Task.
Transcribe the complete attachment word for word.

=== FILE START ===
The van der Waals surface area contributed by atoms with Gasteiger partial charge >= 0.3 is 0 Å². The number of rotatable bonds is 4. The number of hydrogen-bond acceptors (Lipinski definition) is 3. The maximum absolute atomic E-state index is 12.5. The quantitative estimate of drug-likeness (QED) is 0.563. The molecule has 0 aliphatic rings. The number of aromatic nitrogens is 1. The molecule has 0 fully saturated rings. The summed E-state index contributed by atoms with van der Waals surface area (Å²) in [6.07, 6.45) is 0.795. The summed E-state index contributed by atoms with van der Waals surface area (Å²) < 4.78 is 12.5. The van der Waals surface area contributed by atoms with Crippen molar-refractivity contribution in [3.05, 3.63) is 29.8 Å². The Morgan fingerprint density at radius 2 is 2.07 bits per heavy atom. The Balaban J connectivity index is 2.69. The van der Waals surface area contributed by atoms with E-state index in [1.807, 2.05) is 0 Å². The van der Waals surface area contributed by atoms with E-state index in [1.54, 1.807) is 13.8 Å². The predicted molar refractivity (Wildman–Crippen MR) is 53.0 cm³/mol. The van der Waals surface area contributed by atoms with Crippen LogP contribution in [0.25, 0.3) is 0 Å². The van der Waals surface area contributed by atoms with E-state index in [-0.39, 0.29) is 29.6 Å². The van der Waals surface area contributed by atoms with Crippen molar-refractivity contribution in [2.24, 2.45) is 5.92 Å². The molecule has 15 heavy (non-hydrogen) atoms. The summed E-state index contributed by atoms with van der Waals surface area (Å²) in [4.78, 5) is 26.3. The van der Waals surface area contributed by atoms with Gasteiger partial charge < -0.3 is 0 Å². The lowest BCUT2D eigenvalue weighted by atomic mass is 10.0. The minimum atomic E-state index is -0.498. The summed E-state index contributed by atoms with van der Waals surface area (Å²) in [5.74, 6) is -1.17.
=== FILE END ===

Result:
The van der Waals surface area contributed by atoms with Gasteiger partial charge >= 0.3 is 0 Å². The number of rotatable bonds is 4. The number of hydrogen-bond acceptors (Lipinski definition) is 3. The maximum absolute atomic E-state index is 12.5. The quantitative estimate of drug-likeness (QED) is 0.563. The molecule has 0 aliphatic rings. The number of aromatic nitrogens is 1. The molecule has 0 fully saturated rings. The summed E-state index contributed by atoms with van der Waals surface area (Å²) in [6.07, 6.45) is 0.795. The summed E-state index contributed by atoms with van der Waals surface area (Å²) < 4.78 is 12.5. The van der Waals surface area contributed by atoms with Crippen molar-refractivity contribution in [3.05, 3.63) is 29.8 Å². The Morgan fingerprint density at radius 2 is 2.07 bits per heavy atom. The Balaban J connectivity index is 2.69. The van der Waals surface area contributed by atoms with E-state index in [1.807, 2.05) is 0 Å². The van der Waals surface area contributed by atoms with E-state index in [1.54, 1.807) is 13.8 Å². The predicted molar refractivity (Wildman–Crippen MR) is 53.0 cm³/mol. The van der Waals surface area contributed by atoms with Crippen LogP contribution in [0.25, 0.3) is 0 Å². The van der Waals surface area contributed by atoms with E-state index in [-0.39, 0.29) is 29.6 Å². The van der Waals surface area contributed by atoms with Crippen molar-refractivity contribution in [2.24, 2.45) is 5.92 Å². The molecule has 15 heavy (non-hydrogen) atoms. The summed E-state index contributed by atoms with van der Waals surface area (Å²) in [4.78, 5) is 26.3. The van der Waals surface area contributed by atoms with Gasteiger partial charge < -0.3 is 0 Å². The lowest BCUT2D eigenvalue weighted by atomic mass is 10.0. The minimum atomic E-state index is -0.498. The summed E-state index contributed by atoms with van der Waals surface area (Å²) in [5.74, 6) is -1.17.